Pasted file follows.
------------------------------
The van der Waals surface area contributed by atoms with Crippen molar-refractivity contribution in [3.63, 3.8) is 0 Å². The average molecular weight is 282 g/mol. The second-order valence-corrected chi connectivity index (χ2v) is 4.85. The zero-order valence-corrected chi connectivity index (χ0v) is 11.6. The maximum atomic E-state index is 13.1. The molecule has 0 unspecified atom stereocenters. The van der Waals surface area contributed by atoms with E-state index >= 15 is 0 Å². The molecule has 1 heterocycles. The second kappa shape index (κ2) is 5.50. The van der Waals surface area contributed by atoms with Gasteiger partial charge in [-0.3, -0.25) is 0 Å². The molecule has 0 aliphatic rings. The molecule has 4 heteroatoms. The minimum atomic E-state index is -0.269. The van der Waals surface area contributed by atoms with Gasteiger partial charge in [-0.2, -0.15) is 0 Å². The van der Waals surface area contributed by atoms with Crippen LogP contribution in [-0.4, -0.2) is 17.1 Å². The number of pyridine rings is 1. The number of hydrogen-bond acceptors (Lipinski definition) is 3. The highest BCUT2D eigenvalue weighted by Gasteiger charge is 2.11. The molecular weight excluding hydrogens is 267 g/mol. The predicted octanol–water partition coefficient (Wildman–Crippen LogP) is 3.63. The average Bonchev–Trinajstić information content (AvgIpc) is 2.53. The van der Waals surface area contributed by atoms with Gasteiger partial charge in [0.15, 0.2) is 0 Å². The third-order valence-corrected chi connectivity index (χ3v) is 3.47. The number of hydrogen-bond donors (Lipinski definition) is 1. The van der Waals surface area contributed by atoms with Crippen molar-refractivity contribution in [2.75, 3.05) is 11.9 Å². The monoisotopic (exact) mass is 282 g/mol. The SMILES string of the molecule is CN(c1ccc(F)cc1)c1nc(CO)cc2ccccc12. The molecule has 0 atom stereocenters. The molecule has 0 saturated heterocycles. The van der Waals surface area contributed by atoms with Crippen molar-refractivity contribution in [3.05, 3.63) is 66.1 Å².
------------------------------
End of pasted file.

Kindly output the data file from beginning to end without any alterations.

The van der Waals surface area contributed by atoms with Crippen molar-refractivity contribution in [3.63, 3.8) is 0 Å². The average molecular weight is 282 g/mol. The second-order valence-corrected chi connectivity index (χ2v) is 4.85. The zero-order valence-corrected chi connectivity index (χ0v) is 11.6. The maximum atomic E-state index is 13.1. The molecule has 0 unspecified atom stereocenters. The van der Waals surface area contributed by atoms with E-state index >= 15 is 0 Å². The molecule has 1 heterocycles. The second kappa shape index (κ2) is 5.50. The van der Waals surface area contributed by atoms with Gasteiger partial charge in [-0.3, -0.25) is 0 Å². The molecule has 0 aliphatic rings. The molecule has 4 heteroatoms. The minimum atomic E-state index is -0.269. The van der Waals surface area contributed by atoms with Gasteiger partial charge in [-0.2, -0.15) is 0 Å². The van der Waals surface area contributed by atoms with Crippen LogP contribution in [-0.4, -0.2) is 17.1 Å². The number of pyridine rings is 1. The number of hydrogen-bond acceptors (Lipinski definition) is 3. The highest BCUT2D eigenvalue weighted by Gasteiger charge is 2.11. The molecular weight excluding hydrogens is 267 g/mol. The predicted octanol–water partition coefficient (Wildman–Crippen LogP) is 3.63. The average Bonchev–Trinajstić information content (AvgIpc) is 2.53. The van der Waals surface area contributed by atoms with Gasteiger partial charge in [0.15, 0.2) is 0 Å². The third-order valence-corrected chi connectivity index (χ3v) is 3.47. The number of hydrogen-bond donors (Lipinski definition) is 1. The van der Waals surface area contributed by atoms with Crippen molar-refractivity contribution in [2.75, 3.05) is 11.9 Å². The monoisotopic (exact) mass is 282 g/mol. The SMILES string of the molecule is CN(c1ccc(F)cc1)c1nc(CO)cc2ccccc12. The molecule has 0 atom stereocenters. The molecule has 0 saturated heterocycles. The van der Waals surface area contributed by atoms with Crippen molar-refractivity contribution in [3.05, 3.63) is 66.1 Å².